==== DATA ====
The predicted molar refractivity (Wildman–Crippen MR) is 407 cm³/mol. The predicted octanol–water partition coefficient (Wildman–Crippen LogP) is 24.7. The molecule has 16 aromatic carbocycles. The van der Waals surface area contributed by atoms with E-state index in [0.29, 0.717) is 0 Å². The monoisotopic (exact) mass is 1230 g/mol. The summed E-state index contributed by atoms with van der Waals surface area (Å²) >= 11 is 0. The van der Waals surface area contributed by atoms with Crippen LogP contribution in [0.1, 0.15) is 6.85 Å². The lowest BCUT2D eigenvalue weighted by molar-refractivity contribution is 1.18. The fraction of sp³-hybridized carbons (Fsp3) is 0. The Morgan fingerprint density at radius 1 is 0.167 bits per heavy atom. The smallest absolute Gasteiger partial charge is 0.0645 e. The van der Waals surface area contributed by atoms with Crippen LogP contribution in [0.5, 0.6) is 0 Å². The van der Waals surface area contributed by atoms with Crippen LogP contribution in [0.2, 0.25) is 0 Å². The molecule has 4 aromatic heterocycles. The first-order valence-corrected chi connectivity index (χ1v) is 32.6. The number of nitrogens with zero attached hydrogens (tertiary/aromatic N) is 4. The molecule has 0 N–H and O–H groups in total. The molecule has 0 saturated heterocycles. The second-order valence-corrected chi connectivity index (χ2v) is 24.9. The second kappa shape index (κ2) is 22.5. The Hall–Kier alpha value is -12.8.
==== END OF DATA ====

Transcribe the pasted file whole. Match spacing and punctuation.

The predicted molar refractivity (Wildman–Crippen MR) is 407 cm³/mol. The predicted octanol–water partition coefficient (Wildman–Crippen LogP) is 24.7. The molecule has 16 aromatic carbocycles. The van der Waals surface area contributed by atoms with E-state index in [0.29, 0.717) is 0 Å². The monoisotopic (exact) mass is 1230 g/mol. The summed E-state index contributed by atoms with van der Waals surface area (Å²) >= 11 is 0. The van der Waals surface area contributed by atoms with Crippen LogP contribution in [0.1, 0.15) is 6.85 Å². The lowest BCUT2D eigenvalue weighted by molar-refractivity contribution is 1.18. The fraction of sp³-hybridized carbons (Fsp3) is 0. The Morgan fingerprint density at radius 1 is 0.167 bits per heavy atom. The smallest absolute Gasteiger partial charge is 0.0645 e. The van der Waals surface area contributed by atoms with Crippen LogP contribution in [0.5, 0.6) is 0 Å². The van der Waals surface area contributed by atoms with Crippen LogP contribution in [0.2, 0.25) is 0 Å². The molecule has 4 aromatic heterocycles. The first-order valence-corrected chi connectivity index (χ1v) is 32.6. The number of nitrogens with zero attached hydrogens (tertiary/aromatic N) is 4. The molecule has 0 N–H and O–H groups in total. The molecule has 0 saturated heterocycles. The second-order valence-corrected chi connectivity index (χ2v) is 24.9. The second kappa shape index (κ2) is 22.5. The Hall–Kier alpha value is -12.8.